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Improving surgical resection rate in lung cancer
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  1. Clare Laroche,
  2. Frank Wells,
  3. Richard Coulden,
  4. Susan Stewart,
  5. Martin Goddard,
  6. Erica Lowry,
  7. Alan Price,
  8. David Gilligan
  1. Thoracic Oncology Unit, Papworth & Addenbrooke’s NHS Trusts, Papworth Hospital , Papworth Everard, Cambridgeshire CB3 8RE, UK
  1. Dr C M Laroche.

Abstract

BACKGROUND Surgical resection is the recognised treatment of choice for patients with stage I or II non-small cell lung cancer (NSCLC). In the UK surgical resection rates have remained far lower (<10%) than those achieved in Europe and the USA (>20%), despite the recent introduction of fast access investigation units. It remains unclear therefore why UK surgical resection rates lag so far behind those of other countries.

METHODS A new quick access two stop investigation service was established at Papworth in November 1995 to investigate all patients presenting to any of three surrounding health districts with suspected lung cancer. Once staging was complete, all patients with confirmed lung cancer were reviewed by a multidisciplinary team which included an oncologist and a thoracic surgeon. Time from presentation to definitive treatment and surgical resection rates were reviewed.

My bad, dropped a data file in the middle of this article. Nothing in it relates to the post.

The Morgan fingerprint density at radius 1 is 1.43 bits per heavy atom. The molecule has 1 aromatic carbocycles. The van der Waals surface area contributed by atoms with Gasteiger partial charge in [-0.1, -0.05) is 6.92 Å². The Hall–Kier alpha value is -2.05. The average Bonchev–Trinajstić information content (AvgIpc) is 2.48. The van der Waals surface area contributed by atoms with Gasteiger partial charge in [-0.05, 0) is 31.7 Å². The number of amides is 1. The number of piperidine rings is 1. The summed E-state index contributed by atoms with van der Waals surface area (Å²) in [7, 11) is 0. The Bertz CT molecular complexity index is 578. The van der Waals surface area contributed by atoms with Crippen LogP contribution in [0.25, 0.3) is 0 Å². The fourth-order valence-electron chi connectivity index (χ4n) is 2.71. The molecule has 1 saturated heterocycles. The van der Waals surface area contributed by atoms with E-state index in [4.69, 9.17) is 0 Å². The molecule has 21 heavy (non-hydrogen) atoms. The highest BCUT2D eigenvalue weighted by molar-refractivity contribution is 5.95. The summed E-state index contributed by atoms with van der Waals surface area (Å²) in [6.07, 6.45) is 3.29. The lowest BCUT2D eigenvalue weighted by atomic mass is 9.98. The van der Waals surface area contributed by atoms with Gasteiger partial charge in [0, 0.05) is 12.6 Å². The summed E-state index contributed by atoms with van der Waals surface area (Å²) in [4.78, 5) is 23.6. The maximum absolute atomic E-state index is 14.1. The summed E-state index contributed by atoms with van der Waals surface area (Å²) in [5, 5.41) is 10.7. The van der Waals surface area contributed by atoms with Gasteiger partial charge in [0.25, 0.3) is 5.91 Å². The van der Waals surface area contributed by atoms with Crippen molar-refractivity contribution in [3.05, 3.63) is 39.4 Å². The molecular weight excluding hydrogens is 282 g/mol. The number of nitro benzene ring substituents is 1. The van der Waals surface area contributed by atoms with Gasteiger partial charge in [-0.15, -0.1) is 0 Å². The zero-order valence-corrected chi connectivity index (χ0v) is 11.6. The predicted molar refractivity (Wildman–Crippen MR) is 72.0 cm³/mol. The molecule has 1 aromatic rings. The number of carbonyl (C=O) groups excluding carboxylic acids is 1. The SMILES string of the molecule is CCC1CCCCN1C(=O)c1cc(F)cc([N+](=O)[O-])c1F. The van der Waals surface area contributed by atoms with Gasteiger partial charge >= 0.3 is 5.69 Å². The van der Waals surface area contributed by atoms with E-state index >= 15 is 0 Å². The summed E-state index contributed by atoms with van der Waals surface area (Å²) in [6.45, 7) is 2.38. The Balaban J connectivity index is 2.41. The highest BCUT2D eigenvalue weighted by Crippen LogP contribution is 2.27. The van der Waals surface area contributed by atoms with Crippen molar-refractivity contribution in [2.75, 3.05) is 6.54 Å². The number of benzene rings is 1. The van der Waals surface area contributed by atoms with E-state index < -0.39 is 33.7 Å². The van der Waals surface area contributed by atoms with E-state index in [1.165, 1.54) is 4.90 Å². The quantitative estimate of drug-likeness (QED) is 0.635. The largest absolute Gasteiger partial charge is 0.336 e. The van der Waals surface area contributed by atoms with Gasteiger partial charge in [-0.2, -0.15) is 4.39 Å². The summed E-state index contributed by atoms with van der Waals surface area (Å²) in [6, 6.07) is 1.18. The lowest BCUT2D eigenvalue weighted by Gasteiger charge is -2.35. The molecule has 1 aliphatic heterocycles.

RESULTS Two hundred and nine (76%) of a total of 275 consecutive patients investigated had confirmed lung cancer (28 small cell, 181 non-small cell). Of the remainder, eight patients (2%) had metastatic disease, four (1%) had other thoracic malignancy (thymoma, mesothelioma), four patients (1%) had benign thoracic tumours, and 50 (18%) had other non-malignant diseases. Of the 181 patients with non-small cell primary lung cancer, 47 (25%) underwent successful surgical resection, of whom 59% had stage I and 21% stage II disease. The failed thoracotomy rate was 11%. Median time from presentation at the peripheral clinic to surgical resection was 5 weeks (range 1–13).

CONCLUSION Quick access investigation, high histological confirmation rates, routine CT scanning, and review of every patient with confirmed lung cancer by a thoracic surgeon led to a substantial increase in the successful surgical resection rate. These results support the growing concern that many patients with operable tumours are being denied the chance of curative surgery in our present system.

  • lung cancer
  • surgical resection rate
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Footnotes

  • Sources of funding: nil.

  • Conflict of interest: none.

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